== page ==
WordPress Content Recommendations: Off to a Good Start


I love recommendations. Well done, they make my life easier and provide a great source for learning things I didn’t know. So I’m pretty excited about a new feature rolled out by WordPress.com, “possibly related posts”, on April 26, 2008.

At the bottom of blog posts on wordpress.com, you’ll see a list of several blogs under the heading, “Possibly related posts: (automatically generated)”. These are posts which should have some relation to the blog post you just read. WordPress is working with Sphere to deliver these recommendations.

There’s an priority ranking to the recommendations:

  1. Similar posts on the same blog
  2. Similar posts from around wordpress.com
  3. Articles, blog posts from elsewhere on the Web

Two areas are of interest here: (i) what recommendations appear on your blog; (ii) what other blogs are showing your posts shown as ‘possibly related’.

Recommendations That Appear on Your Blog

I surveyed five of my blog posts to see what were listed as possibly related posts. They’re shown below, along with a rating of ‘yes’ for related, ‘no’ for not related, ‘sorta’ for posts that might appeal to some readers of the blog post.

I. Ten FriendFeed Visitors Beats 1,000 StumbleUpons Any Day (link)

  • Wired blog: FriendFeed Offers Developers the Key to Build Custom Social Apps (link): no
  • New York Times: Friends May Be the Best Guide Through the Noise (link): yes

II. You Can’t Win If You Don’t Play: A Blog Hits 50 Posts (link)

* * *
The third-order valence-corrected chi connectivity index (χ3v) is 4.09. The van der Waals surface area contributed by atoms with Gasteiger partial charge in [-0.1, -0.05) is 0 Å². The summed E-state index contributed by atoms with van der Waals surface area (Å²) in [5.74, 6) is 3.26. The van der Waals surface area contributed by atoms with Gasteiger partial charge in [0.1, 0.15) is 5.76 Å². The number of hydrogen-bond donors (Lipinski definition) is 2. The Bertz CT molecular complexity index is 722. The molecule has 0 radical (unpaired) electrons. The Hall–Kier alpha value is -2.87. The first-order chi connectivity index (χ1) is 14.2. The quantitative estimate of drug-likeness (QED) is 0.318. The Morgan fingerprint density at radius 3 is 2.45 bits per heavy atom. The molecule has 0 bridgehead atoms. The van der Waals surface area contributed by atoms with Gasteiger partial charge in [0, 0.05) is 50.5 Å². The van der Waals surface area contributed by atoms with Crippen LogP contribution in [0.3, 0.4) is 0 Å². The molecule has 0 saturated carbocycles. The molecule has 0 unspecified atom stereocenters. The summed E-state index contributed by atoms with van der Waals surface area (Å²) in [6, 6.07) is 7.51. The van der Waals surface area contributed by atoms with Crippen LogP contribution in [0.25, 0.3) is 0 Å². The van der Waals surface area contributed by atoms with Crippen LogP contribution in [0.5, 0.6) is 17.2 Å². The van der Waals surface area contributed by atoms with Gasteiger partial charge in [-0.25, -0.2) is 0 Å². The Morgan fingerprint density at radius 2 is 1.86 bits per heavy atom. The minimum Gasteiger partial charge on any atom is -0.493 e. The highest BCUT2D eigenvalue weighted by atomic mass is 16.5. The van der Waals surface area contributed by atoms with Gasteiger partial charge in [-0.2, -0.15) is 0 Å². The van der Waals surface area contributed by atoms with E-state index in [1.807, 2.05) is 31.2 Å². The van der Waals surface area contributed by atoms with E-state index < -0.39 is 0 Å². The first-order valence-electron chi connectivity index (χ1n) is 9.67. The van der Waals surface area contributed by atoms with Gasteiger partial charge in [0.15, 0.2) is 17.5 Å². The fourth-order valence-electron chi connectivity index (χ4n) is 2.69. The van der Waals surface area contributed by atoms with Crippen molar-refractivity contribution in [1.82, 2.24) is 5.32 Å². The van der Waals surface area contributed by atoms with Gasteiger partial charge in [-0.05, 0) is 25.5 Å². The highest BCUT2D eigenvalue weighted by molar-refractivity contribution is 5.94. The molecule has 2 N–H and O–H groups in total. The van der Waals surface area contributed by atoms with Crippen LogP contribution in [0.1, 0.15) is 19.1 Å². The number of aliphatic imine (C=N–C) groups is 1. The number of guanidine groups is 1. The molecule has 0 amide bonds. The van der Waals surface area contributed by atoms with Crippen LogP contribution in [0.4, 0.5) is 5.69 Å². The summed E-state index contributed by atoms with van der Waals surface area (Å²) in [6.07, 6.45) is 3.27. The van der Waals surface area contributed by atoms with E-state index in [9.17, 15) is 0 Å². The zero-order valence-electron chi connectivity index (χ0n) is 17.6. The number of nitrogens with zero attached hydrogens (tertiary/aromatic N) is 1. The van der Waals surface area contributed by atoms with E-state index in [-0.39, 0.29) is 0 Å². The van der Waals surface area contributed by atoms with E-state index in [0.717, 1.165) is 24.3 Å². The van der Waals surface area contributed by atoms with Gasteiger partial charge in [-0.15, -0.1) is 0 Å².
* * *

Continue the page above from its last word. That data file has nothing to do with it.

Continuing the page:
• This blog: When Your Blog Is LouisGrayCrunched… (link): yes
  • A wp.com blog: asylum street spankers, and a word about hits (link): sorta
  • CBS Sportsline: Major League Baseball (link): no

III. How Do Solo Bloggers Break into the Techmeme !00? (link)

  • A wp.com blog: break (link): sorta
  • A wp.com blog: Ichimonji No Kata – Raiko No Kata – Kukishin Dakentaijutsu (link): no
  • Scobleizer: New PR Trend: Anti-Gaming TechMeme? (link): yes

IV. The Best Blogs You’re Not Reading? Toluu Knows (link)

  • A wp.com blog: ‘A Fistful of Euros’ awards (link): yes
  • A wp.com: The demise of letter writing: oh, really? (link): yes
  • A wp.com: Reading blogs simply (link): no

V. How to Write a Farewell Email to Your Co-Workers (link)

  • A wp.com blog: How To Write Emails People Will Actually Read (link): yes
  • A wp.com: Email Etiquette (link): yes
  • A wp.com blog: Getting Better Results from your Email Marketing (link): no

The recommendations are off to a decent start. “Related” is a subjective measure, and my ratings above may not match what another reader would think.

How about comparing the WordPress recommendations to other sites? Here’s what Kleiner Perkins-backed startup Aggregate Knowledge’s discovery algorithm currently shows on the Washington Post story, “Failed Yahoo Talks Leave Google on Top“:

Only one of four are related to the Yahoo – Google story. Admittedly, Aggregate Knowledge doesn’t tout itself as a ‘related articles’ service, but their list of other articles should be viewed in this context: “Will people click on those links?”

And here’s what the New York Times shows as “Related Articles” for the article “Friends May Be the Best Guide Through the Noise“, which discussed lifestream companies FriendFeed, Iminta and others:

None of the ‘related articles’ relate to the story.

Recommendations for Your Blog that Appear Elsewhere